The opinion of the court was delivered by: DICKINSON
This rule should be set down for reargument.
The significant facts in this cause have been reduced to few, indeed to one. One of the defendants is a railroad carrier; the other a public warehouseman. They made between them a contract, the purpose of which was that the carrier should have all the freight shipments controlled by the warehouseman, and the latter should be made a freight agent and its warehouse a freight station of the carrier. The inducement to the carrier was that it expected to get freight shipments which might otherwise go by some other line. The inducement to the warehouseman was that it was benefited in several ways in its struggle with its competitors for warehousing business. The most important of these were that it received (1) large sums of money which its competitors did not; it received (2) this pay from the carrier for services, the cost of which its competitors had themselves to bear; and (3) it was enabled to offer its patrons relief from the payment of demurrage charges which the patrons of other warehouses must incur. The carrier was compensated for the moneys paid the warehouseman and for demurrage charges not received, by having a share in the profits of the warehouseman. Beyond all doubt this arrangement was not only directly profitable to the favored warehouseman, but it gave it possession of a weapon for use in its fight with its competitors for business. The carrier and the warehouseman were both selfishly interested in extending the business of the latter to the point, if possible of attainment, of an absolute monopoly of the whole warehousing business. The weapon thus supplied might or might not be used in the commercial welfare. If it were not, the warehouseman was directly benefited by the agency compensation received and by being able to increase its warehousing rates measured by the value of the demurrage charges saved to its patrons, but this benefit to it was no damage to others. If the weapon were used, one use made of it could be to cut rates below the cost price of its competitors and thus secure a monopoly. This was a damage to its competitors. The distinction between a benefit to the favored warehouseman and an injury to others is worthy of being kept in mind.
Appeal to the Commission.
An appeal was made to the Interstate Commerce Commission. This appeal had a three-fold purpose: (1) To have the agreement found to be and denounced as unlawful; (2) to obtain a "cease and desist" order; and (3) to be awarded reparation in damages. The appellants reached the first two objectives but damages were denied. The plaintiff was an active party to this proceeding.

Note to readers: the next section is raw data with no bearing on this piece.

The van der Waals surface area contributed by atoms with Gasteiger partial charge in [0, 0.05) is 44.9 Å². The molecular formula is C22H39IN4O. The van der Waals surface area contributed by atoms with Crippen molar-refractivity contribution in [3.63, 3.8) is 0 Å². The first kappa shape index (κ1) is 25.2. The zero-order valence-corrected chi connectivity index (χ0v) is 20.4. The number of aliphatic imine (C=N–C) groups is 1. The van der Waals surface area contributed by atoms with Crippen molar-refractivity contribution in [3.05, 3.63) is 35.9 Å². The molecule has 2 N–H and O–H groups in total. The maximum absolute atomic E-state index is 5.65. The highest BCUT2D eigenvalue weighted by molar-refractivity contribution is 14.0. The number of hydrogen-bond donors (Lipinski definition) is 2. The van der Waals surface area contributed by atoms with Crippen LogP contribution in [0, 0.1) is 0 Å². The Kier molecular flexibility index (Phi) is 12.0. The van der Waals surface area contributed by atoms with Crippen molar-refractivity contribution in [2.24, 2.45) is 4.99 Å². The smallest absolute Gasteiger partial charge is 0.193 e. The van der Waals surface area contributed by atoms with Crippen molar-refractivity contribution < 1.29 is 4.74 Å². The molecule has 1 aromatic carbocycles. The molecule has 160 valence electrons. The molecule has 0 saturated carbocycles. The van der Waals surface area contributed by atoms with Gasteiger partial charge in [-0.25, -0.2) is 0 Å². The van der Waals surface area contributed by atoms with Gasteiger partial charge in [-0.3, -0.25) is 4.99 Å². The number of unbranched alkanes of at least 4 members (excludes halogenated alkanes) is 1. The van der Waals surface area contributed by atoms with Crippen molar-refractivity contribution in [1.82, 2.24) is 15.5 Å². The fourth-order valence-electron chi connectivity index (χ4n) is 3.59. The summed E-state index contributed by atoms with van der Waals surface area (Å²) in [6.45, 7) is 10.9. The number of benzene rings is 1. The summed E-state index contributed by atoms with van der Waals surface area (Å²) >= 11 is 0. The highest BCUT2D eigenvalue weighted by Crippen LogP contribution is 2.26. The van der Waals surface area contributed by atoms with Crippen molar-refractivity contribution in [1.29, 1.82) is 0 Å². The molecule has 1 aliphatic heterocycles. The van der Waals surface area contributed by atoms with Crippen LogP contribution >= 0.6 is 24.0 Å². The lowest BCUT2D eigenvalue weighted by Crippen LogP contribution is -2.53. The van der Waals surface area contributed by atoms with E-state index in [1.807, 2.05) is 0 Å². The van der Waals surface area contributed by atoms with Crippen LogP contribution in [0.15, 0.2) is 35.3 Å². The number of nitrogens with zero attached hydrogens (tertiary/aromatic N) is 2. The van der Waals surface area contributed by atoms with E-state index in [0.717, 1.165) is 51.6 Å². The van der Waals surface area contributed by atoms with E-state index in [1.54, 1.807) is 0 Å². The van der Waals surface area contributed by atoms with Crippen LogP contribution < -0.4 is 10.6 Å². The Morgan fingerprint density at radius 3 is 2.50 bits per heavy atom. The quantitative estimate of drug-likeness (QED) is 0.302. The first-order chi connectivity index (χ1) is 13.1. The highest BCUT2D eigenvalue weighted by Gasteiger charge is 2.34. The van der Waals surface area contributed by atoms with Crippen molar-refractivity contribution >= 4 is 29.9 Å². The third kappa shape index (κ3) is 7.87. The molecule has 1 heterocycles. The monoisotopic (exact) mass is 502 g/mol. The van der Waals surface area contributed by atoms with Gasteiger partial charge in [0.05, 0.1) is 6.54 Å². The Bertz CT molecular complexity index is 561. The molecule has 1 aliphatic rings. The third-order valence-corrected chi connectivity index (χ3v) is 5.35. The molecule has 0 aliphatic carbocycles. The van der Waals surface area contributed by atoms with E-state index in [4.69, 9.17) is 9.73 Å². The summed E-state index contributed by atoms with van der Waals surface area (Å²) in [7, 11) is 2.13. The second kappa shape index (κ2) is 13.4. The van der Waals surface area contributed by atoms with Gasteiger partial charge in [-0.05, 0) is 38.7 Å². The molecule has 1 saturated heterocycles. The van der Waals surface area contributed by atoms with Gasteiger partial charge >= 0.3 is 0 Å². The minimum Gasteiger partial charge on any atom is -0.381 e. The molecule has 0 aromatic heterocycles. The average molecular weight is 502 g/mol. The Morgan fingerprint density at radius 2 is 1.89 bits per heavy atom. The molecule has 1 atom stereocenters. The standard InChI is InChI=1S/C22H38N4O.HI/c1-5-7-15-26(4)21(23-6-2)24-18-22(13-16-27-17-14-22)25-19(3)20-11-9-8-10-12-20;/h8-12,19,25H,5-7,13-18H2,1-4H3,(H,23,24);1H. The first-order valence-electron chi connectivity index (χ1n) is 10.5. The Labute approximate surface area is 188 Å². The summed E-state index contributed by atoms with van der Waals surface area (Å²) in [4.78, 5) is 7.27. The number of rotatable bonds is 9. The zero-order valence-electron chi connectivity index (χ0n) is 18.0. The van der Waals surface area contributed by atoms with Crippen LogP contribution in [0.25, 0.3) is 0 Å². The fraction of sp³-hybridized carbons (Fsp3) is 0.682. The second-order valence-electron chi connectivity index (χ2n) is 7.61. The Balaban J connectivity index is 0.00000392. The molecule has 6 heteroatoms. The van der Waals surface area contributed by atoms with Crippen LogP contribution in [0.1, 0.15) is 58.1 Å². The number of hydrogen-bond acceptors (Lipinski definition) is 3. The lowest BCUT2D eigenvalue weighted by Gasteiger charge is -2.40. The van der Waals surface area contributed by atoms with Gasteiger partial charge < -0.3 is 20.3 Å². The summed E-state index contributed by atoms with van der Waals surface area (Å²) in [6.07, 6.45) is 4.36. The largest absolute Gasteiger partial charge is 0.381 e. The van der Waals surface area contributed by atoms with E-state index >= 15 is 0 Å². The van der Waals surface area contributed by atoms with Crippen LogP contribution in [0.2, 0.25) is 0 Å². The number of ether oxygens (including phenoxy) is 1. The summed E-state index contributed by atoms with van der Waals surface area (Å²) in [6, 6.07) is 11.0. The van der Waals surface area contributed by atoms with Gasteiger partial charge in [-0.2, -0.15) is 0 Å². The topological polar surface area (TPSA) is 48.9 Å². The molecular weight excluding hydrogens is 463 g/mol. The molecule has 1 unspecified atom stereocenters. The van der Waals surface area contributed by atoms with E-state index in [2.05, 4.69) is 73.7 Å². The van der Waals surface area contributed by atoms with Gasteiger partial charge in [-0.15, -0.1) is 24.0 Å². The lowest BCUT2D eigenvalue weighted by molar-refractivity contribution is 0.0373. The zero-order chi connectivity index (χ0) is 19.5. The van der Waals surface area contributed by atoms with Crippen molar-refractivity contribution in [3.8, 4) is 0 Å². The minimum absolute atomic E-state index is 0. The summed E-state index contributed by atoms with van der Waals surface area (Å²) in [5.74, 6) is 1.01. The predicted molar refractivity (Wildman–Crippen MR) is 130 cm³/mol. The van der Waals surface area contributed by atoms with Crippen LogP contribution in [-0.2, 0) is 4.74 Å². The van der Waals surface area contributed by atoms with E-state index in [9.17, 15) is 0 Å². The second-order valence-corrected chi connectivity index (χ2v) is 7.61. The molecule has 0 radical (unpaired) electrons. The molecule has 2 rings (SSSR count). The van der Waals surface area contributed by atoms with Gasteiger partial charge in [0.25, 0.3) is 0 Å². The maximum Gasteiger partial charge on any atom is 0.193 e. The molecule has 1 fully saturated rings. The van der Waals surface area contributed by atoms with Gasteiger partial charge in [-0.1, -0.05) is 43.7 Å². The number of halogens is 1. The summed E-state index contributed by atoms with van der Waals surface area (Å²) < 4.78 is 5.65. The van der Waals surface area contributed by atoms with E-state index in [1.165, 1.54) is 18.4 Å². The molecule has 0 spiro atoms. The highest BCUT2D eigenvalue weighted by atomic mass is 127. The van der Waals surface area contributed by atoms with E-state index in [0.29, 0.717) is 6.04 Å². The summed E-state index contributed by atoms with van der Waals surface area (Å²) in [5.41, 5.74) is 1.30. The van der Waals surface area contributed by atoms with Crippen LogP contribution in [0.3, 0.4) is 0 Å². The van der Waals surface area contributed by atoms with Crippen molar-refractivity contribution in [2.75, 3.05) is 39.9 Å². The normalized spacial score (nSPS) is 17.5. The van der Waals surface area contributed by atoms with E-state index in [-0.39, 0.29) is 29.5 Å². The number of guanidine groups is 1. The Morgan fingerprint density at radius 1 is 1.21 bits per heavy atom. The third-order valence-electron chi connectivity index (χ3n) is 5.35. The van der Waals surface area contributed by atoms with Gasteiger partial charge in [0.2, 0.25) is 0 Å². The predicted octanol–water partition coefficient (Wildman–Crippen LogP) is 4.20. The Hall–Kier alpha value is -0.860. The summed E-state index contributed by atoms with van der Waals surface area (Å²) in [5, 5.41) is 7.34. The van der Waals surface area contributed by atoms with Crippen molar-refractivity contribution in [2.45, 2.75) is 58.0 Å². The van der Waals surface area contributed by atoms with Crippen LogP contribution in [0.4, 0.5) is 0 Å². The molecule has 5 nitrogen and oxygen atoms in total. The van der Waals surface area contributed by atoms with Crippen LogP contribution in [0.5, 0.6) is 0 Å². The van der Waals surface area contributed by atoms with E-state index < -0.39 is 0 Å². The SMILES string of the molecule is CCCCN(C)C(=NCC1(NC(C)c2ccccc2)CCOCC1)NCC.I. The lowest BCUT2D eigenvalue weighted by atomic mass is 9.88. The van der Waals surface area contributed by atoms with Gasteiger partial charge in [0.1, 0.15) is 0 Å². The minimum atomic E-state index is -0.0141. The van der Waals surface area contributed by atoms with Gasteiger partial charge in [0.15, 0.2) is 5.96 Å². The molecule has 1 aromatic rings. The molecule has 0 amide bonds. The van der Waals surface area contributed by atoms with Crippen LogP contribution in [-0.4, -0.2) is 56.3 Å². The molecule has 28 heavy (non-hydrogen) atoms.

We may interpolate here several comments. One is that a complaint is directed wholly against the carrier; another is that no action for damages because of the practice of a carrier can be entertained until the commission has first declared it to be illegal, and the third is that the party damaged has the election to apply to the commission for reparation or to the courts and an appeal lies to the courts from the ruling of the commission except where purely negative. This means that the practice of a carrier can be made a cause of action only by a finding of illegality by the commission, but when the practice has been thus condemned, reparation in damages can be made by the commission or the courts at the election of the injured party. This it will be again noted applies only to a traffic charge or practice of the carrier. Independently of this remedy the injured party has another. The legislation known as the Sherman Anti-Trust Act (15 USCA §§ 1-7, 15 note) denounces as unlawful all conspiracies in restraint of trade or to monopolize trade or business and gives a cause and a right of action to any one injured thereby.
This presents the main question raised by this rule. The defendants have strenuously and confidently urged that the plaintiff having invoked the powers of the commission to award it, the damages sustained because of the agreement between the defendants complained of an illegal, are bound by the finding of the commission and cannot resort to another form of action to recover the same damages. This question was first raised by a demurrer. It was ruled against the defendants because, as a question of pleading, the two causes of action were wholly different. An unlawful conspiracy is as unlawful when an unlawful end is reached by the employmen of lawful means as it is when a lawful end is reached through the employment of unlawful means. As we have seen, no damages can be awarded by the commission nor by the courts because of some practice of a carrier unless and until such practice was found by the commission to be unlawful. It is this commission found illegality which gives the right of action for damages under the Interstate Commerce Act (49 USCA § 1 et seq.). It is because of this that it has been held that no action can be maintained against a carrier because of any practice as such without this preliminary finding of unlawfulness. Keogh v. Chicago & N.W.R. Co., 260 U.S. 156, 43 S. Ct. 47, 67 L. Ed. 183.
Is a judgment in one case against one defendant for one cause of action a bar to another action against other defendants for another cause of action? Such a question likewise admits of easy answer.
To squarely face the question submitted, it may be presented in this form:
(1) An unlawful contract between a warehouseman and a carrier under which the favored warehouseman received preferential shipping treatment.
(2) A proceeding before the Interstate Commerce Commission by a warehouseman not so favored for his damages ...